Of Life and Death

So, I just finished reading Turtles All The Way Down by John Green and it got me thinking. John’s books are great for that. In this recent one of his, my favourite parts were the beginning and the end – the way he introduced his thoughts and the character, and the way we said goodbye to both.

The main character, Aza, muses a lot about life and death, beginnings and endings (as well as a lot of other things!).

She thinks that happy endings aren’t really a thing – that they usually turn out to be, on closer inspection, either not that happy or not an actual ending. Aza also thinks that the only real ending there can ever be is death and/or extinction.

I have thoughts on both these points, but what I think is actually more interesting is the reply Aza’s best friend gives, saying it’s not really about all that, but about the frame with which we look at such things.

It reminded me of a quote by another well-loved Young Adult author, Rainbow Rowell. She’s asked pretty frequently about the ending of her book Eleanor and Park and why she left it open, and the official answer on her website is, “I don’t believe that 17-year-olds get happy endings. They get beginnings.”

I like that answer. There’s a lovely truth to it. But here’s the other side of that coin: it’s scary when it’s not true.

Let me unpack that for you:  Continue reading

12 Warning Signs That You Are With An Abuser

Last week, I shared two blog posts about very personal experiences I have been through with regards to abuse. You can read them here and here, if you haven’t already, but the reason I’m talking about them again today is that they reminded me of a much older post I wrote on a blog that no longer exists.

I wanted to share that post again because these things are both important and not talked about enough. So, here it is: A List of Signs That You Are With An Abuser

  • Manipulation is when you’ve said no to something – anything – and the other person keeps asking until you say yes.
  • Manipulation is when – after they’ve crossed those lines – they convince you that you were a willing party all along.
  • Manipulation is when someone will tell you ‘You want this’ enough times until you believe them.
  • Manipulation leaves you not knowing how you feel, or what to think.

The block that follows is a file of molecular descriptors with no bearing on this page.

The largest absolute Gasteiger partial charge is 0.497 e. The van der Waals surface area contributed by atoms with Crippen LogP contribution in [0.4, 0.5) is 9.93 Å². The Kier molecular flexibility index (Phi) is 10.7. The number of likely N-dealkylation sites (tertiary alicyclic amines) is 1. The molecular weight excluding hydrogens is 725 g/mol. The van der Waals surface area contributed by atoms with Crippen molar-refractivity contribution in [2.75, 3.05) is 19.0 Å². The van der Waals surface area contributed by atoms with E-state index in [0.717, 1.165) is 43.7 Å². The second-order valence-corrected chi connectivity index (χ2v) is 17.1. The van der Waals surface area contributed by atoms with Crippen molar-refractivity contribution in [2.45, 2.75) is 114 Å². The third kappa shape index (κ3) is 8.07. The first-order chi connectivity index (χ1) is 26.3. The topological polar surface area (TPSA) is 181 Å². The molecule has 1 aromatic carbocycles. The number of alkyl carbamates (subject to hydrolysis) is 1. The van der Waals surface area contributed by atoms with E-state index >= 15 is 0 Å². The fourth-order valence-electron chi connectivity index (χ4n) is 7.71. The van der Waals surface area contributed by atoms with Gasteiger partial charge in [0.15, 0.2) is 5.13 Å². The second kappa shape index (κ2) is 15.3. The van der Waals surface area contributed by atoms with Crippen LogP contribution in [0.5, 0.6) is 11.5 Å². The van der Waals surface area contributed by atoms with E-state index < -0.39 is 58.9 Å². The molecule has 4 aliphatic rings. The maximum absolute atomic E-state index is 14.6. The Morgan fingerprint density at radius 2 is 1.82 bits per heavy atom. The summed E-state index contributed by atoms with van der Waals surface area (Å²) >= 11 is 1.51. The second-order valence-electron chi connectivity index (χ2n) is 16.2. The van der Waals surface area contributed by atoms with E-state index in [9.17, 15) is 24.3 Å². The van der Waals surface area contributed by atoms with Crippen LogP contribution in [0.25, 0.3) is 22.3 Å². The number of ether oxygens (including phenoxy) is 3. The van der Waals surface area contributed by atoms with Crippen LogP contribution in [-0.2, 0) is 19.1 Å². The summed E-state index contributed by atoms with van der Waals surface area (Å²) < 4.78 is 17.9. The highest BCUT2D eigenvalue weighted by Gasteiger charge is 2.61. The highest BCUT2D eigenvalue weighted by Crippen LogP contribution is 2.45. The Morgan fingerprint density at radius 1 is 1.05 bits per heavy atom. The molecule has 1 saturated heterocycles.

• Manipulators will make you feel guilty for being confused.
  • Manipulators will talk about other people, and flirt with other people in front of you, and then make you feel guilty for being suspicious of them.
  • Manipulators will get you to do things you don’t want to do, to prove to them you’re trustworthy.
  • Manipulators will sew doubts in your head about your loved ones, telling you they’re jealous, or that they don’t want you to be happy, or they don’t understand, or aren’t really friends at all.
  • Manipulators will try to cut you off from these people, so they can have more control over you.
  • Manipulator’s lies will stay in your head long after the person themselves are gone.
  • Manipulator’s lies will keep you up at night, worrying.
  • Manipulator’s lies take years to recover from. You’ll need your friends for this recovery, if you haven’t lost them all already.

If reading this post has been triggering for you, I’m sorry. If it has made you realize you need help, you can find an international list of helplines here.

Oxford and Everything After

Seeing as I opened Pandora’s box in my last post, I thought I might as well finish going through the rest of the contents before I put it all away again.

Here we go.

It was September 2011 – one year since I left Lincoln – that I moved to Oxford for a job with the church. That summer I had been doing some children’s work at a Christian festival.

The guy that ran the children’s programme was based in Oxford and he was the one that told me about the opportunity there.

I had a lot of different tasks, from more children’s and youth work to setting out tables and chairs, helping with meals for elderly people and audio-visual displays.

And I loved it. For the very first time in my life, I felt like I was doing something worthwhile. Making a difference.

From that September to December, I gave it my all and I got a lot of confidence and self-esteem in return.

Then I returned to Northern Ireland for Christmas.  Continue reading

Lincoln and What Happened There

***Trigger warnings apply to this post. Please read at your own discretion. 

My recent post about my time in Lincoln has got me thinking about a lot of stuff that happened back then. It’s things I’ve touched on elsewhere, previously, but not really something I’ve gone into detail about to any great extent.

I want to go into it now.

At some point, I want to really delve in and talk about my childhood as there’s: A, a lot to say there, and B, it gives so much context to all of this. For now, though, I will preface by saying I had very limited experience of life and/or the “real world” when I went to uni. I had very few social skills and even fewer social graces. It’s not that I wanted to be rude, or anything, I just literally didn’t know any better. Having had just one friend in high school can kind of leave you blinkered to what’s acceptable. But anyway, the point is I was fairly clueless. So there was a steep learning curve.  Continue reading